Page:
Respondent states that, even if the Domain Name was found to be confusingly similar to Complainant’s mark, the use of the three-letter term “BSF” is not exclusive to Complainant and Respondent did not register the Domain Name with Complainant’s mark in mind, the Domain Name being a three-letter combination to which no party has exclusive rights. In support of Respondent’s good faith registration, Respondent alleges to be the registrant of 178 other three-letter “.org” domain names and attaches to the Response the full list of such domain names. Respondent also points out that there is no restriction on the registration of “.org” domain names, and no reason that an individual arriving at “www.bfs.org” would conclude the Domain Name is associated with Complainant. These statements are supported by a declaration of Mr. Forde-Millar, Manager of Vertical Axis, Inc.

With reference to legitimate interest in respect of the Domain Name, Respondent reiterates that the Domain Name is simply a three-letter combination which is an abbreviation for numerous things and is subject to substantial third party use, as highlighted from a search through “AcronymFinder.com” (as per evidence attached to the Response), in which “BSF” was found to be an abbreviation with over forty-four different meanings. Also a search through United States Patent Office database highlighted seven third-party United States trademark registrations incorporating “BSF” term providing the Panel with a copy of the web page from the Trademark Electronic Search System showing the active and pending third party trademarks including “BSF”.

Respondent emphasizes that, like common words, anyone is entitled to register a three-letter combination and Respondent’s legitimate interest is established per se at the point of registration, since no other party can claim exclusive rights to it.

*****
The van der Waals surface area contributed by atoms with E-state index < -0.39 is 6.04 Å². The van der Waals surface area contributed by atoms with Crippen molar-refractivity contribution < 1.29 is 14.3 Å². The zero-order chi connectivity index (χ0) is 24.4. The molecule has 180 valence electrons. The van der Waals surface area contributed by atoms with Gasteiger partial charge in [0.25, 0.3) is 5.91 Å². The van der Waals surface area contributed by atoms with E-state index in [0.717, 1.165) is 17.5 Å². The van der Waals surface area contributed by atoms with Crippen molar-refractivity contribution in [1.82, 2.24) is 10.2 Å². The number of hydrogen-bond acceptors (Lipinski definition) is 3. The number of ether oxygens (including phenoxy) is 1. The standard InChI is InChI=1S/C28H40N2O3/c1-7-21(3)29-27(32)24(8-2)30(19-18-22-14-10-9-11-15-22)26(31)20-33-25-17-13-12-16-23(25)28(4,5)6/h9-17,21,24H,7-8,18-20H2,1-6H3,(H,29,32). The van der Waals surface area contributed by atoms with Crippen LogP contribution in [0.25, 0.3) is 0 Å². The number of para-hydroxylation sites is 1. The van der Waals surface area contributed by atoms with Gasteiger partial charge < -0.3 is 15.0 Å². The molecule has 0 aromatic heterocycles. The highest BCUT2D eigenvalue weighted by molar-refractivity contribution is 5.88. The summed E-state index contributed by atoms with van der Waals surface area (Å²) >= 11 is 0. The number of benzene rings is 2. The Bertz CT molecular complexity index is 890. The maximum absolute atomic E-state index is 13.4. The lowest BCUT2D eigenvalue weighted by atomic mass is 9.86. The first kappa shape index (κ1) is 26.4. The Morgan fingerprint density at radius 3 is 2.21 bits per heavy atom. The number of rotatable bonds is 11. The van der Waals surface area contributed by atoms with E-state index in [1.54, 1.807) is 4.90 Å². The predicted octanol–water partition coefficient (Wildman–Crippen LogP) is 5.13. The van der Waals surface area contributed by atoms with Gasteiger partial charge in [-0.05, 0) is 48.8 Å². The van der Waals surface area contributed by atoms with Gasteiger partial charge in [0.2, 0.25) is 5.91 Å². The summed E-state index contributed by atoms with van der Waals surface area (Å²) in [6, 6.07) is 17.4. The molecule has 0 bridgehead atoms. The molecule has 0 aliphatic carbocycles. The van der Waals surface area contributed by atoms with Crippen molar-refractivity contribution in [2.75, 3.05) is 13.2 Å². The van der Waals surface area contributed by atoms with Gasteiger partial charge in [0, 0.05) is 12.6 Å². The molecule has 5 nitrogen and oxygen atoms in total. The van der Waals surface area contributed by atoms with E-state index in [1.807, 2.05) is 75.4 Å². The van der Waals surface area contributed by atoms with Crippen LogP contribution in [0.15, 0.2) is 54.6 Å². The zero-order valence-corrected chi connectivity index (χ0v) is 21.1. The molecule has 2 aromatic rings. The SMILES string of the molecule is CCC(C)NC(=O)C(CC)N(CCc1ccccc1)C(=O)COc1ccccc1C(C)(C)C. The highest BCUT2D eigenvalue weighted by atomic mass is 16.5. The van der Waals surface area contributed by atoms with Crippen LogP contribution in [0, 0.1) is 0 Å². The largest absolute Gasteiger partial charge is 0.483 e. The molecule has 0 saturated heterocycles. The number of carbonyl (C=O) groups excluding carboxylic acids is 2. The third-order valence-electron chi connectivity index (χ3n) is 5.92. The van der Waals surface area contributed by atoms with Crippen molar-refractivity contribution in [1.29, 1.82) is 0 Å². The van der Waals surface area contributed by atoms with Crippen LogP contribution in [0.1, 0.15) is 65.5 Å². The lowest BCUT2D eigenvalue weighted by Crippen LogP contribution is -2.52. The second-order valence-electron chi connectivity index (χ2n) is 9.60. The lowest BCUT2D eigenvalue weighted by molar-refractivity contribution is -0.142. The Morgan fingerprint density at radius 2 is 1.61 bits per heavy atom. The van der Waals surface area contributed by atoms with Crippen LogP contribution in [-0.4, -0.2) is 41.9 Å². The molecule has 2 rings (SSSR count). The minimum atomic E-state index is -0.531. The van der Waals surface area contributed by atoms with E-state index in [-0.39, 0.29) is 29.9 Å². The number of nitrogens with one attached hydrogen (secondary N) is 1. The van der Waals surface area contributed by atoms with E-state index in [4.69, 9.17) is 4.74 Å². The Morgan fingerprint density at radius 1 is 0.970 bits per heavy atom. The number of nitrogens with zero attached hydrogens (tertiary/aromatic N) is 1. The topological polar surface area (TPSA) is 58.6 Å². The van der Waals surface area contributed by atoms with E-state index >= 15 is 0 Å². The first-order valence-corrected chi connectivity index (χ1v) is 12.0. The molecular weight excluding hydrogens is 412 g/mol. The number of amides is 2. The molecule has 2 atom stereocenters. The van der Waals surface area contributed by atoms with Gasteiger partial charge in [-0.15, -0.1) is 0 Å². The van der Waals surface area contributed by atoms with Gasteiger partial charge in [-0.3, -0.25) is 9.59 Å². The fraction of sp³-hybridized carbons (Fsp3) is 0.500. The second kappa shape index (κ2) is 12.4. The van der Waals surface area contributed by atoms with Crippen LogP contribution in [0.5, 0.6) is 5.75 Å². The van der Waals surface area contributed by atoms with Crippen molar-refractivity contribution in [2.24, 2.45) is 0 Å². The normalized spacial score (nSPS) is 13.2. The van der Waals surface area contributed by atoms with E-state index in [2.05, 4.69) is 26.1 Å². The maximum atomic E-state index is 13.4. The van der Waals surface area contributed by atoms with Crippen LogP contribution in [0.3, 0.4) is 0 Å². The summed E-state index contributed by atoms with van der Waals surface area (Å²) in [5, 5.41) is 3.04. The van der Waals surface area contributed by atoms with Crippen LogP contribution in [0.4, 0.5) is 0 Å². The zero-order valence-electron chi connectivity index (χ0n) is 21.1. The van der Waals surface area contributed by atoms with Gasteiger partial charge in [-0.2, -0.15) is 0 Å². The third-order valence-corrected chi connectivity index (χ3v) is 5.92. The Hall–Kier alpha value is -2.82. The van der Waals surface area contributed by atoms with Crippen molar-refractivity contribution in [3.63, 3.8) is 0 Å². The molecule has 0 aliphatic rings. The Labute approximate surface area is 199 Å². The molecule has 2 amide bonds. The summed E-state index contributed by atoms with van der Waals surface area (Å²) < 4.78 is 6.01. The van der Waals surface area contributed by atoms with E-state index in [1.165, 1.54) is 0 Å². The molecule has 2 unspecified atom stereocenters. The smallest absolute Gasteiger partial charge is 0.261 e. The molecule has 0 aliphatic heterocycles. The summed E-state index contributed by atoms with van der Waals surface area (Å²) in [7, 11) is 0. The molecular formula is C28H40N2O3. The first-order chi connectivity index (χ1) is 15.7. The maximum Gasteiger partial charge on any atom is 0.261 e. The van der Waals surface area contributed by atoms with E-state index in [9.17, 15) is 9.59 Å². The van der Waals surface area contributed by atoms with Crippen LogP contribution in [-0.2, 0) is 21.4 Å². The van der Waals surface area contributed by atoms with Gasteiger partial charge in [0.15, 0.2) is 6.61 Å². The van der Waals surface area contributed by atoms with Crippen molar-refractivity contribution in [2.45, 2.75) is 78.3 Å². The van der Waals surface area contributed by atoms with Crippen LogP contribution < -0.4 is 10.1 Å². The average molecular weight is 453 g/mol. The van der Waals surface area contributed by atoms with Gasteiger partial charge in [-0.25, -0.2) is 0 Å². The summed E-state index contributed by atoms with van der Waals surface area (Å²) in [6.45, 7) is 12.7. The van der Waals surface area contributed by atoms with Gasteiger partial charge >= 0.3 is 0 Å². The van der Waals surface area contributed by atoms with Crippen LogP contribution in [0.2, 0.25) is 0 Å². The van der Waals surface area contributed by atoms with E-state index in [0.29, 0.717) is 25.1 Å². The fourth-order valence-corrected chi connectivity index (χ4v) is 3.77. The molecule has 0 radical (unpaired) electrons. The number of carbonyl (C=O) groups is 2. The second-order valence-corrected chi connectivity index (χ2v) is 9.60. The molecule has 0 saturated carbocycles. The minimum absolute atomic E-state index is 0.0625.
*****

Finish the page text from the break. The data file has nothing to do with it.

Respondent highlights that the Domain Name has been used in connection with generic pay-per-click (“PPC”) advertisements which constitute a bona fide offering of goods and services under the Policy. Respondent underlines that the Domain Name has not been used to present advertisements for goods and services similar to those promoted by Complainant since the web site corresponding to the Domain Name has always displayed generic PPC links. Respondent highlights that the web pages attached to the Complaint which display links for Bible materials have been manufactured by Complainant by clicking on one of the generic links on Respondent’s home page, and then proceeding to manually type “bible studies” or “bible study” in the search box appearing on a secondary page. Respondent emphasizes that, other than Complainant’s manufactured annex, there is absolutely no evidence that demonstrates that Respondent ever used the Domain Name for links related to Complainant’s goods and services. Respondent’s allegations are supported by publically-available evidence and the declaration of Mr. Forde-Millar attached to the Response.

As to bad faith, Respondent states that it did not have Complainant’s mark in mind when Respondent registered the Domain Name and reiterates that the Domain Name is simply a combination of three letters which is not exclusively referable to Complainant.

Respondent also points out that its offer for sale of the Domain Name does not constitute bad faith, since the Domain Name was not registered to profit from trademark rights, and that Respondent’s use of a privacy service does not establish bad faith since it is not supported by any evidence of a demonstrated intent to avoid participation in the UDRP proceedings.